by Serubiri Moses
Waiting for Train implicates the things we do while waiting. In this particular situation, you are waiting on a platform for a train that’s not coming. How does one escape the time? Some of the things we do when killing time are completely neurotic, or repetitive things. These repetitive actions lead us to seeing the core drama of the play.
There’s a neurotic sense in which one character turns the knob of the radio; changing the station, going through a few channels, the constant glitches as we move from one radio song to another, implicate the banality of the experience of humans in waiting.
It is as if one is waiting in the wings for their turn to take charge of the platform: to command the train; and meanwhile that chance to show power has not arrived.
In that sense, the play, Waiting For Train, shows the power of the train, as a medium of time. The play shows the oppressive nature of political time. In this sense, the power inherent within a political regime of time makes the connection between this play and Samuel Beckett’s Waiting For Godot. Even in that play we witness two men neurotically waiting for Godot, under an oppressive regime of time.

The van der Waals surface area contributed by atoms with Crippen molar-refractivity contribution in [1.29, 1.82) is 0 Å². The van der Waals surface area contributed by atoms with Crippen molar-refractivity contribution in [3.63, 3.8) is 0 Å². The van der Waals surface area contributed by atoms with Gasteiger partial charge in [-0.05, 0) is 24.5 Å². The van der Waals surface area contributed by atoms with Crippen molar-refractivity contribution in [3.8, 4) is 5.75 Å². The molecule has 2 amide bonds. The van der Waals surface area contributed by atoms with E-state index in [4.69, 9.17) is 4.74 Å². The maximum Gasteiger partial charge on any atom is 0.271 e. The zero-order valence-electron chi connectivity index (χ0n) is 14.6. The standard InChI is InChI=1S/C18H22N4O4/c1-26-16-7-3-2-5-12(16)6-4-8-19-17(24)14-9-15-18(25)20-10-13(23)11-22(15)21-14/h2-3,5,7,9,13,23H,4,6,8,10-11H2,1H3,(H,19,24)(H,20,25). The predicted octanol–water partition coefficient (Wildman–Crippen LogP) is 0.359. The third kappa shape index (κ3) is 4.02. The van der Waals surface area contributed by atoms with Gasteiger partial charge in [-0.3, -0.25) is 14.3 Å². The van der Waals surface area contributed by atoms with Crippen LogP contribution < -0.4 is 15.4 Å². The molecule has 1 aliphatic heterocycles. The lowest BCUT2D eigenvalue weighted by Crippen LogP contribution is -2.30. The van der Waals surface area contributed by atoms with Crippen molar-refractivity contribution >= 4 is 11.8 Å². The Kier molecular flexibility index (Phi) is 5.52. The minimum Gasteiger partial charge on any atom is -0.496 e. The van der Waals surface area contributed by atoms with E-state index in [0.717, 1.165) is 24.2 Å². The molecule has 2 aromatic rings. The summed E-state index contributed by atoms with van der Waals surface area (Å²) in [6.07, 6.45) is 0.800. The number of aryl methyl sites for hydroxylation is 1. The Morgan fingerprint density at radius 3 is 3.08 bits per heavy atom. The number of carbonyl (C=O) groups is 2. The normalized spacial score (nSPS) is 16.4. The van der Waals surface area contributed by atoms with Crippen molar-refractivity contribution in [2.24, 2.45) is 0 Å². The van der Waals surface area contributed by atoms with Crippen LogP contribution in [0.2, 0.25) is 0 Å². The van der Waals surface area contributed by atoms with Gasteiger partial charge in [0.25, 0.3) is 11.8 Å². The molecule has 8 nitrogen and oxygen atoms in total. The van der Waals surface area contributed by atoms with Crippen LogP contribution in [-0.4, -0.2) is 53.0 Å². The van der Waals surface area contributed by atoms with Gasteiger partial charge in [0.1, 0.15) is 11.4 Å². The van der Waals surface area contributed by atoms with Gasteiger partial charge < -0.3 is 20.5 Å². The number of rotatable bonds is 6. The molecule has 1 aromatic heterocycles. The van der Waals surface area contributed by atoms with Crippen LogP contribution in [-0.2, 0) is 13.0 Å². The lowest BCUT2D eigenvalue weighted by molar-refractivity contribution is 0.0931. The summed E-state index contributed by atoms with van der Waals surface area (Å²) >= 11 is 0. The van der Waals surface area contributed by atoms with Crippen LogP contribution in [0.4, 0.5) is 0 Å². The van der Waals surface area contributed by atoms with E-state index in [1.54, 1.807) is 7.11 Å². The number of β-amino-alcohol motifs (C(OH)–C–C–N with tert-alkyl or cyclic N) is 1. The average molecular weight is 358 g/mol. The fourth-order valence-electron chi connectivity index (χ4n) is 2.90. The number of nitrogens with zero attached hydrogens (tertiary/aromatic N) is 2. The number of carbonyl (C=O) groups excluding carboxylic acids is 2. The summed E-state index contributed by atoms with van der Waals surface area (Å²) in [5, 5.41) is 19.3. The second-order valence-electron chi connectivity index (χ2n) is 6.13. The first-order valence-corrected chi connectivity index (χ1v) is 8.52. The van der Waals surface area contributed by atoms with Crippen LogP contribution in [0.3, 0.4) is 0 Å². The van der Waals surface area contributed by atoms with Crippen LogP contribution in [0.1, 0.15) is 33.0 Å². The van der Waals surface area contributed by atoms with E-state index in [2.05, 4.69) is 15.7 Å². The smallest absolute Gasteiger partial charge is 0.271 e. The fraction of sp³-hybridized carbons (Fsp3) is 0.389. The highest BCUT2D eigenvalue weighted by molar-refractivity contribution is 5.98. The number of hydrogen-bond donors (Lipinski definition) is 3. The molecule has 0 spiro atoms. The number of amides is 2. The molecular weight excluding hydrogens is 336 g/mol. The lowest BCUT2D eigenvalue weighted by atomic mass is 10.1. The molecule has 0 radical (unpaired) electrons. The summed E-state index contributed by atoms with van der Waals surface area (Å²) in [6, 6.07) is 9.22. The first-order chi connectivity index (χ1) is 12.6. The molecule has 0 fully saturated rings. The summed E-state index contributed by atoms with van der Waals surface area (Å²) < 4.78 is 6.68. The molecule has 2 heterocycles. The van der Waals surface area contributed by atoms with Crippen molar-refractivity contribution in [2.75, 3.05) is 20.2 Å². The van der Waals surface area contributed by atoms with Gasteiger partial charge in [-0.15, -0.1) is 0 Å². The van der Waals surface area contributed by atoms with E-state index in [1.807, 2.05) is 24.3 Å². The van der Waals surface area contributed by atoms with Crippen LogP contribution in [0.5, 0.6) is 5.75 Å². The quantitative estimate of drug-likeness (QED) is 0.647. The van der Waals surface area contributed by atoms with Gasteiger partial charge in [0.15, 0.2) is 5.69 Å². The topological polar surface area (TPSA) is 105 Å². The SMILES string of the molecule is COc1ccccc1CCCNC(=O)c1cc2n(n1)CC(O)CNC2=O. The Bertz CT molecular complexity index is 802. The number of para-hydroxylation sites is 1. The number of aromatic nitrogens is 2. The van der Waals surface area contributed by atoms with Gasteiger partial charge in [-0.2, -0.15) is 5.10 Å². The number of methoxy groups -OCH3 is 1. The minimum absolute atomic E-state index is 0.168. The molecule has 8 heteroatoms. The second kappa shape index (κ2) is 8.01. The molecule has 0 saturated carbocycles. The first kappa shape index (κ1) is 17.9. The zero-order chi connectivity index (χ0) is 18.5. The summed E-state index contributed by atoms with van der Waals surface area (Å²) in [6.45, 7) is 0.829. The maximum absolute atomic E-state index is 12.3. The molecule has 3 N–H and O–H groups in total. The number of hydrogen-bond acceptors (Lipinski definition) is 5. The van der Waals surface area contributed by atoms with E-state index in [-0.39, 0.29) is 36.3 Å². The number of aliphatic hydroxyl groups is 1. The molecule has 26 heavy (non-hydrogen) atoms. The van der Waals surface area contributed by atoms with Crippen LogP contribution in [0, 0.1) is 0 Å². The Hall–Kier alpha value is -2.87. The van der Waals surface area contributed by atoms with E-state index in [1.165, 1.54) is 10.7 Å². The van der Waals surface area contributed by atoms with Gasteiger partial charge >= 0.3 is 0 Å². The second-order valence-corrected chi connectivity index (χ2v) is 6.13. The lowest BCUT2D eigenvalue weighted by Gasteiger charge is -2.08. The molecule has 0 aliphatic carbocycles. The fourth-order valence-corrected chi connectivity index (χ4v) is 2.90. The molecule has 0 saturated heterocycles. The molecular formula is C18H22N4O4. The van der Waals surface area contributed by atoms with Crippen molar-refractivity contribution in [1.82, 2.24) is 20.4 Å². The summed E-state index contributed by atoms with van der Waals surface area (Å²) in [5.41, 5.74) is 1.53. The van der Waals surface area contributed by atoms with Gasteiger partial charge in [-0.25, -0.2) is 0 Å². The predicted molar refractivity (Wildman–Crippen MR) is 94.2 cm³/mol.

I am also reminded about the helplessness that a man played by Tom Hanks goes through waiting for his flight at an airport, and how in that film, Steven Spielberg’s The Terminal, time theatens to destroy the man physically and mentally. Yet in Waiting for Train what is at stake is the relation between two men, as they wait for that fatal and final end, out of which time will consume them both.
It becomes clearer, in the use of the National Theatre stage, that there is an unusual quality of the two actors’ relation to space, their use of the stage technology as props draws us to the way in which we can easily ‘kill’ time by paying attention to what is around us.
The sense within the play for the characters to accept the oppressive past, present, and future is really about the use of space, and how space provides freedom to begin grappling with emotional reality; how space eases the anxiety of waiting.
Because the play is also silent, like a silent film, there is a profound realization through it that while silence is oppressive in a political sense, such as those caught in genocide in Kosovo; in Rwanda, who out of the deracinating inhuman violence have lost their voice, silence can also open up a space for self-realization, as well as self-inspection, turning away of text, speech, and contextual information. Silence opens up room for another human possibility of interaction, with gestures, with non-verbal acknowledgement, and with expressing human fragility.